• Animal Welfare Act.
  • Animal Health Protection Act.
  • Horse Protection Act.
  • Honey Bee Act.
  • Food, Conservation, and Energy Act.
  • Food Security Act.
  • Agricultural Bioterrorism Protection Act.
  • Farm Bill.
  • Federal Seed Act.
  • Food Security Act.
  • Lacey Act.
  • Plant Protection Act.

What are the Possible Penalties for USDA Violations?

Violations uncovered during USDA investigations can result in significant consequences and penalties. These include, but are not limited to:

  • Product Recalls and Seizures: The USDA can mandate product recalls or seize contaminated or misbranded products, which can cause financial losses and reputational damage.
  • Operational Shutdowns: In extreme cases, the USDA can order the temporary or permanent shutdown of facilities that do not meet regulatory standards.
  • Administrative Penalties: Administrative penalties may include warnings, fines, and corrective actions. The USDA has the authority to impose fines based on the severity of the violation. Additionally, companies may be required to implement corrective measures to address the issues identified.
  • Civil Penalties: These penalties can be more substantial and may involve significant fines and the suspension or revocation of licenses and certifications. Companies found in violation may also face lawsuits from affected parties, leading to potential settlements or judgments against them.
  • Criminal Charges: In severe cases, particularly those involving fraud, misrepresentation, or egregious violations of safety and welfare standards, the USDA can refer cases for criminal prosecution. Criminal charges can result in hefty fines, restitution, and imprisonment for responsible individuals within the corporation.

What Should Companies Expect with a USDA Investigation?

When the USDA initiates an investigation, it typically follows a structured process. Companies should be prepared for the following steps:

  • Initial Notification: The USDA will formally notify the company of the investigation. This notification will outline the nature of the inquiry and the specific allegations or concerns being addressed.
  • Document and Record Requests: Companies should expect requests for documents, records, and other relevant information. This may include production logs, safety records, financial documents, and correspondence related to the investigation's focus.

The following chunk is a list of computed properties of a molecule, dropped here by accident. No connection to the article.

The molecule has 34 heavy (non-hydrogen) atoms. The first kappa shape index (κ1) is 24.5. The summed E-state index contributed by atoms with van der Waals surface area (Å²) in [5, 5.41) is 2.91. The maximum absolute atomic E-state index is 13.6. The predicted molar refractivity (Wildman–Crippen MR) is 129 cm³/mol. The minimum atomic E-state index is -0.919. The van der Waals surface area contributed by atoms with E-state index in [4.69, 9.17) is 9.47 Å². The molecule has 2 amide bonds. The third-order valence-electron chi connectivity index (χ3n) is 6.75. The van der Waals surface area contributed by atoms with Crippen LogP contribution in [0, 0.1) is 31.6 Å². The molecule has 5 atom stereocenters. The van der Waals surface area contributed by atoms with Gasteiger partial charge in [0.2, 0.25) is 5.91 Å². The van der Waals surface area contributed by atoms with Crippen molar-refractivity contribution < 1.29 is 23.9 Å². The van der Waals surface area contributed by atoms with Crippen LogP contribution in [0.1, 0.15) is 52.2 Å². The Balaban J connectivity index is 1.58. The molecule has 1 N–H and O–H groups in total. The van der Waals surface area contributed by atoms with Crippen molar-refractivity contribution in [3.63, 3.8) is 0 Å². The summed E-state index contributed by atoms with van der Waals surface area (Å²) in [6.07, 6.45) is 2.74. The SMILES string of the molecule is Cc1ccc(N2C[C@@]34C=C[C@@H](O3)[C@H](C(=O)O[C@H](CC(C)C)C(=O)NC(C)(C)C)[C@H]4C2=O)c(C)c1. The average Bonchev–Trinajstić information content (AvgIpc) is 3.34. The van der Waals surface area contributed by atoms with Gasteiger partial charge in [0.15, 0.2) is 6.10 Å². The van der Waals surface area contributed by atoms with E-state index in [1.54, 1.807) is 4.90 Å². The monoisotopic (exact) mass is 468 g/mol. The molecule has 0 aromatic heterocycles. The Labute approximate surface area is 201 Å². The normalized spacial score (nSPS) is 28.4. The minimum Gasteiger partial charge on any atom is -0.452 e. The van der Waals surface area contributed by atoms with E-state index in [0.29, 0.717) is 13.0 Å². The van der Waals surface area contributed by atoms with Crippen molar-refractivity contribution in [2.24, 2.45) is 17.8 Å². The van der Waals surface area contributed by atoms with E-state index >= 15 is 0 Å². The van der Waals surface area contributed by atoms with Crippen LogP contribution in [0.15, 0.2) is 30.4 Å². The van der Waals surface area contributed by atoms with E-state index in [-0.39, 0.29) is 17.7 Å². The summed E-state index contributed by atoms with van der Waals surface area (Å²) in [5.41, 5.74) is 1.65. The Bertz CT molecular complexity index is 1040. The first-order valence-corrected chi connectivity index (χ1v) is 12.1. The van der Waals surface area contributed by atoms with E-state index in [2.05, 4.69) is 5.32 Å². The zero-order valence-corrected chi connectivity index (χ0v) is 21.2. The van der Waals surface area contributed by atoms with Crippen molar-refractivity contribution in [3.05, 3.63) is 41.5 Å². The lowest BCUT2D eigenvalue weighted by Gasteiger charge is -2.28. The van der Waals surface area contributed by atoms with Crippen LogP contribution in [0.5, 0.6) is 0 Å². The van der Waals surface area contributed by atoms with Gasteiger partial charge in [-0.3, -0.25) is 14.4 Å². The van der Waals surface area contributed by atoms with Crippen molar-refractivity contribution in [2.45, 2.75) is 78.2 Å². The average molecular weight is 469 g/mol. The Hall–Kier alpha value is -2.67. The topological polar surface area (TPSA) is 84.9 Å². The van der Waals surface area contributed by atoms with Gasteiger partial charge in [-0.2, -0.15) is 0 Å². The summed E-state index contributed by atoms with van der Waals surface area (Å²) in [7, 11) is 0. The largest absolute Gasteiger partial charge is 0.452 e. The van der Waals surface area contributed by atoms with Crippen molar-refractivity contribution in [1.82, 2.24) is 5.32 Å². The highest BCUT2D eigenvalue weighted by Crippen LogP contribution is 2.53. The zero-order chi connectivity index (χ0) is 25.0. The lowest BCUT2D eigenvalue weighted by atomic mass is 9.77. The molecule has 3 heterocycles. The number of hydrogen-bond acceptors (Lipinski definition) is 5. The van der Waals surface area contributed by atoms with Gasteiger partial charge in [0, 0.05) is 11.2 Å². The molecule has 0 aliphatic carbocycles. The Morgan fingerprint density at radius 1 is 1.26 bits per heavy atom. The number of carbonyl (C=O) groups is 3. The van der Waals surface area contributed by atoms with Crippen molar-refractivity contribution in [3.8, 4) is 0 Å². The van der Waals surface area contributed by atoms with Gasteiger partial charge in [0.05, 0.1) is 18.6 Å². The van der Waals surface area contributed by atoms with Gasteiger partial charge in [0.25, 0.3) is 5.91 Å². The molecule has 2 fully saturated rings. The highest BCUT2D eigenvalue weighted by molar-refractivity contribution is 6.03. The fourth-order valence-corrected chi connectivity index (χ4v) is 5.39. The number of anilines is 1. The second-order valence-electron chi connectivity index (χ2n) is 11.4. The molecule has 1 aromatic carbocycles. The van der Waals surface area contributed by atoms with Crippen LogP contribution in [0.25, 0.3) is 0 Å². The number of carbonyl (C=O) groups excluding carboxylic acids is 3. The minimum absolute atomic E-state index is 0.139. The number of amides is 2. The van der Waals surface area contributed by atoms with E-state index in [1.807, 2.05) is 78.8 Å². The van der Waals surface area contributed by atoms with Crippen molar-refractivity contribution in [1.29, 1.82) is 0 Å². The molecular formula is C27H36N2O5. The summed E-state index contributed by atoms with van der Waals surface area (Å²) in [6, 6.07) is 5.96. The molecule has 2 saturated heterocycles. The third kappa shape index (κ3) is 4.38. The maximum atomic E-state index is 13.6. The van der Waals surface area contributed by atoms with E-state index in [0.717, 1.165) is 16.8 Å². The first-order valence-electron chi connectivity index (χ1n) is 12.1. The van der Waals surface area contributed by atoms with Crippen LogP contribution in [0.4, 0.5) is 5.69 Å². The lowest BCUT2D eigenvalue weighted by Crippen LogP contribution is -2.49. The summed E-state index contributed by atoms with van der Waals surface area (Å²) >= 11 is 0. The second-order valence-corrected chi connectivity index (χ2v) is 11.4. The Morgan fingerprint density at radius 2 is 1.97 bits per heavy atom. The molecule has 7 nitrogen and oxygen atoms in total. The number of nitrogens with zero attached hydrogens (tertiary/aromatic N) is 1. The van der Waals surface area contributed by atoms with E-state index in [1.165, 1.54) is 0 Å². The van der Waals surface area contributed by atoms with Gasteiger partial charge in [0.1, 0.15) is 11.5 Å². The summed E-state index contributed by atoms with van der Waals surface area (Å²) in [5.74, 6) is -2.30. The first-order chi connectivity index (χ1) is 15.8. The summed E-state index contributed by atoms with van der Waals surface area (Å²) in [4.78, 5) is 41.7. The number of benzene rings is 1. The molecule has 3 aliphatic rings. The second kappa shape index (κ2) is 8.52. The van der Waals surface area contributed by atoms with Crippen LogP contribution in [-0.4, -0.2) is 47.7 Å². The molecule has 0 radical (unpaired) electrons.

• Inspections and Audits: The USDA may conduct on-site inspections and audits to gather firsthand information. Inspectors will assess compliance with regulations, examine facilities, and interview employees as part of their investigation.
  • Interviews and Depositions: Key personnel within the company may be interviewed or deposed.
  • Preliminary Findings and Response: Once the USDA completes its investigation, it will issue preliminary findings. Companies can respond, provide additional information, and address any identified issues before making final decisions.

How Can a Federal Criminal Defense Attorney Help?

Engaging a federal criminal defense attorney is crucial if the USDA investigation indicates potential criminal activity. A good lawyer can provide several critical services, including:

  • Legal representation: The attorney will work to ensure the company's rights are protected, that any interactions with investigators or prosecutors are conducted appropriately, and to navigate the complex legal proceedings should criminal charges occur.
  • Mitigating Penalties: A skilled defense attorney will negotiate with investigators and prosecutors to reduce fines, avoid criminal charges, or minimize the impact on the company and its leadership.
  • Developing a Defense Strategy: The attorney will develop a robust defense strategy if criminal charges are pursued. This includes gathering evidence, interviewing witnesses, and presenting a compelling case in court to protect the company's interests.

Our federal criminal defense law firm represents companies nationwide in investigations and enforcement proceedings involving all substantive matters within the USDA's jurisdiction. Contact us for more information. Eisner Gorin LLP is based in Los Angeles, California.

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About the Author

Dmitry Gorin

Dmitry Gorin is a licensed attorney, who has been involved in criminal trial work and pretrial litigation since 1994. Before becoming partner in Eisner Gorin LLP, Mr. Gorin was a Senior Deputy District Attorney in Los Angeles Courts for more than ten years. As a criminal tri...